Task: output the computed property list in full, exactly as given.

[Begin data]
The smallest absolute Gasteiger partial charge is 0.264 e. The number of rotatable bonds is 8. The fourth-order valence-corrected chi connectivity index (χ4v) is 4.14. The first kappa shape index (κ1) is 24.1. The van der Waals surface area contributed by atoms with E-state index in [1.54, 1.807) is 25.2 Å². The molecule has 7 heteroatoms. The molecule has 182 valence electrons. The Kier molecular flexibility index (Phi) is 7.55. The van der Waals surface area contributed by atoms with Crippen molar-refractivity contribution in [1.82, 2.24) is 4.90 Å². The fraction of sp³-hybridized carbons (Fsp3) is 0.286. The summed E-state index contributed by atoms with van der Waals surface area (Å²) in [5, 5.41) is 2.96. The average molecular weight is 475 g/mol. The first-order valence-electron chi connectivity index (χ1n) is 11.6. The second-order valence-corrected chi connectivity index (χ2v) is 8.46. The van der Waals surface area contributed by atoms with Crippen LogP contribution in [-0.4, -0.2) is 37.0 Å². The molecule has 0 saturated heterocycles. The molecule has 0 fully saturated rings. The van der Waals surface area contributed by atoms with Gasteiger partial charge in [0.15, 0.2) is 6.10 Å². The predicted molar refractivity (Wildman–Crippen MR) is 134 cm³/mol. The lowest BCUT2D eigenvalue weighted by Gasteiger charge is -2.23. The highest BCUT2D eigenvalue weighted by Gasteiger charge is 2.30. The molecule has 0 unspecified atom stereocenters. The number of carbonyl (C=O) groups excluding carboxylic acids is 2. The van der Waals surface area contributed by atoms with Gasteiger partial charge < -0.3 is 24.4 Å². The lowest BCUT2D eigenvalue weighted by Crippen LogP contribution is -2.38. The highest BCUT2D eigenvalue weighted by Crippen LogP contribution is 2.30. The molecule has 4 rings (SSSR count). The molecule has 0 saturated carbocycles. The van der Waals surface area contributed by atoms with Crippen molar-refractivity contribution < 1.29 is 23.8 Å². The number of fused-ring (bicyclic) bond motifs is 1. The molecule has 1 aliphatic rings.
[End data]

The smallest absolute Gasteiger partial charge is 0.264 e. The number of rotatable bonds is 8. The fourth-order valence-corrected chi connectivity index (χ4v) is 4.14. The first kappa shape index (κ1) is 24.1. The van der Waals surface area contributed by atoms with E-state index in [1.54, 1.807) is 25.2 Å². The molecule has 7 heteroatoms. The molecule has 182 valence electrons. The Kier molecular flexibility index (Phi) is 7.55. The van der Waals surface area contributed by atoms with Crippen molar-refractivity contribution in [1.82, 2.24) is 4.90 Å². The fraction of sp³-hybridized carbons (Fsp3) is 0.286. The summed E-state index contributed by atoms with van der Waals surface area (Å²) in [5, 5.41) is 2.96. The average molecular weight is 475 g/mol. The first-order valence-electron chi connectivity index (χ1n) is 11.6. The second-order valence-corrected chi connectivity index (χ2v) is 8.46. The van der Waals surface area contributed by atoms with Crippen LogP contribution in [-0.4, -0.2) is 37.0 Å². The molecule has 0 saturated heterocycles. The molecule has 0 fully saturated rings. The van der Waals surface area contributed by atoms with Gasteiger partial charge in [0.15, 0.2) is 6.10 Å². The predicted molar refractivity (Wildman–Crippen MR) is 134 cm³/mol. The lowest BCUT2D eigenvalue weighted by Gasteiger charge is -2.23. The highest BCUT2D eigenvalue weighted by Gasteiger charge is 2.30. The molecule has 0 unspecified atom stereocenters. The number of carbonyl (C=O) groups excluding carboxylic acids is 2. The van der Waals surface area contributed by atoms with Gasteiger partial charge < -0.3 is 24.4 Å². The lowest BCUT2D eigenvalue weighted by Crippen LogP contribution is -2.38. The highest BCUT2D eigenvalue weighted by Crippen LogP contribution is 2.30. The molecule has 4 rings (SSSR count). The molecule has 0 saturated carbocycles. The van der Waals surface area contributed by atoms with Crippen molar-refractivity contribution < 1.29 is 23.8 Å². The number of fused-ring (bicyclic) bond motifs is 1. The molecule has 1 aliphatic rings.